Walking up from the beach in the rosy remnants of yesterday, salt-encrusted, wind whipped, hair and skin still damp from immersion in clear water, I stopped, looked back, and was filled with such a warm love for the place I’ve visited nearly every day for the past 11 years that I said aloud, “Mahalo, mahalo for everything.”
That spontaneous expression of gratitude got me thinking about everything that particular beach has given me: solace, refreshment, all kinds of healing, spiritual restoration, pleasure, intense beauty, inspiration, fond memories, clarity, insights, profound joy, interactions with numerous wild creatures, glass floats and shells, entertainment, sanity.
I was struck, in that moment of reflection, by the bountiful gifts offered so freely, the recognition that deep intimacy can be forged with places. I’ve come to know that beach so well, yet every day I find it different.
And I thought of how lucky I am to have had that opportunity, and how sad it is that some people just view the beach as a marketing opportunity, a means for increasing the value of their property, when really, its true value lies in its intrinsic properties.
Kauai’s beachfronts are, unfortunately, lined with those kinds of people, who are supported by the apologists — usually paid, or wannabees — who tell us we should look the other way, “get a life” that doesn’t include speaking out against the loss of a treasured public resource, that it’s OK for folks like celebrity Pierce Brosnan to encroach on the public beach because he gives so much money to community causes or developer Michele Hughes to make illegal trails to the beach and hire private security guards to patrol it because her houses generate big tax revenues.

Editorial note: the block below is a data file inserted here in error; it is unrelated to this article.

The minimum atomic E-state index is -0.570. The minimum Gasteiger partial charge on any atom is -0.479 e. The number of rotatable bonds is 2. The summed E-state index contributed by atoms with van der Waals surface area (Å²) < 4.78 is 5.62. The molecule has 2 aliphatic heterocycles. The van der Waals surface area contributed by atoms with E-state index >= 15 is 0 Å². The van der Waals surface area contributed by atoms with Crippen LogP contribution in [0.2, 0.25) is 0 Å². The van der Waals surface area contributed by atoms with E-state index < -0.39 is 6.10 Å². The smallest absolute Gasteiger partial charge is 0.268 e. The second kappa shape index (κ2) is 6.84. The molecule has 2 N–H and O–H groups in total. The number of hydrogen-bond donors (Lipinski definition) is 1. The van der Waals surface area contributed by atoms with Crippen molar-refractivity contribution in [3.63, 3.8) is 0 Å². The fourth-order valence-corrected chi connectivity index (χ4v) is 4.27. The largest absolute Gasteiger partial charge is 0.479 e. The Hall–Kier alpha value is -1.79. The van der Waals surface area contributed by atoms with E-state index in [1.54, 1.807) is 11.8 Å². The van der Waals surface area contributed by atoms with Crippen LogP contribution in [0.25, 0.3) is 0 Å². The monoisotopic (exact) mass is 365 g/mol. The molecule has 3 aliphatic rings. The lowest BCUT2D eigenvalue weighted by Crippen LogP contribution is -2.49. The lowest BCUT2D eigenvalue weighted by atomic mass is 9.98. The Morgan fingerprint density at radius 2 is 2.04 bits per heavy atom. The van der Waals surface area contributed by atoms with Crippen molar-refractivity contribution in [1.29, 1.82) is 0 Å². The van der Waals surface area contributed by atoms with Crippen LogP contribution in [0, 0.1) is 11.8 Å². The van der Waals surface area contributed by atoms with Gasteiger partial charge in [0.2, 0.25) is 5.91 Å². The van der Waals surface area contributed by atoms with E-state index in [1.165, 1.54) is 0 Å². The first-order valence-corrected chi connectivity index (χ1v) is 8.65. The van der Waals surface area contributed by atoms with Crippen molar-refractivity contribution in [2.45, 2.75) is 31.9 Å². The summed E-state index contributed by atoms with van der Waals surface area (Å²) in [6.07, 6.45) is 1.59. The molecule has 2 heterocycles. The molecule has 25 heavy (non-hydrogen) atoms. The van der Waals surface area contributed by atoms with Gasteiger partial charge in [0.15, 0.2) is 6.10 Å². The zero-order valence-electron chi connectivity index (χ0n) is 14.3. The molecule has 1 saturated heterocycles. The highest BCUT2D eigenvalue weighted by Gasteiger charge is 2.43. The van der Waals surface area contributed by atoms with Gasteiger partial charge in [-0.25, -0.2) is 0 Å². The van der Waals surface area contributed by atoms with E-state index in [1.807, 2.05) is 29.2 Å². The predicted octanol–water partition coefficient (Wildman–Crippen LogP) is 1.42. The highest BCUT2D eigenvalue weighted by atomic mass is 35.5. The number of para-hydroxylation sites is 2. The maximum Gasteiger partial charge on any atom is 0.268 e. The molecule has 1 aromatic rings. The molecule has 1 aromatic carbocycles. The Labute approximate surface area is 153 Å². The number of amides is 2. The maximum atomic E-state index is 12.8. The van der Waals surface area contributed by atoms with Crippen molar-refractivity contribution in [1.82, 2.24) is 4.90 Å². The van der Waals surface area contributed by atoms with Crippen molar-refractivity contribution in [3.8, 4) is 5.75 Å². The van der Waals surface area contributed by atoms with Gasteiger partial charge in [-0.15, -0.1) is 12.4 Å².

I thought, after receiving a couple of comments like that in regard to Saturday’s “Chicken Shit” post, of how many times in my 24 years on Kauai I have heard people say Mr. X or Ms. Y should be allowed to do such and thus because they’ve given so much to the community, as Mr. X or Ms. Y simultaneously claim that they’ve been drawn to Kauai by the desire to “give back,” even though their giving always seems to include some element of getting even more of what they already admittedly have in abundance.
And I always wonder why, if their desire truly is to “give back,” they don’t just give, rather than tying it into some quid pro quo formula that inevitably seems to include an aspect of take.
Most recently, this is playing out with gazillionaire Bill Porter, and his desire to develop the Kilauea amphitheater on land zoned open in the agricultural district, adjacent to the tacky putt putt golf course he earlier constructed. Porter is quoted as saying the project is about “giving back” as he also remarks that it’s a “real loser” from a commercial standpoint. Why should that even matter, if it’s truly about “giving back?”
I’m not necessarily opposed to an amphitheater in Kilauea, and I don’t have much sympathy for Kalihiwai Ridge residents, since most of them are contributing to the gentrification of the agricultural land they profess to now be protecting. But what I don’t understand is why Porter, who has deep pockets and the supposed desire to unite the community, didn’t follow the more proper process of seeking a redistricting of his land through the state Land Use Commission, rather than a special use permit from the county planning commission.
If he’s really keen to “give back,” why doesn’t he pay property taxes on the 473 acres of land he bought off Kuawa Road, rather than plant a “timber crop” that has no local market, but drops his tax bill down to zero?
And though I’ve heard the CPR process for that land was already under way when he bought it, I also heard his representative, Karen Tang, say on the radio that he had absolutely no plans to develop gentleman’s estates, and then later qualify it by saying, “not that I know of” and “certainly not at this time.” No, I wouldn’t imagine he would do anything at this time, not with the market so down. But if it picks up, it could very well be a different story.
At any rate, Porter got his approval, and he may yet prove to be Kilauea’s benevolent benefactor. Or he could turn out to be like so many of the others who came to Kauai and found that by giving a little, they can get quite a lot.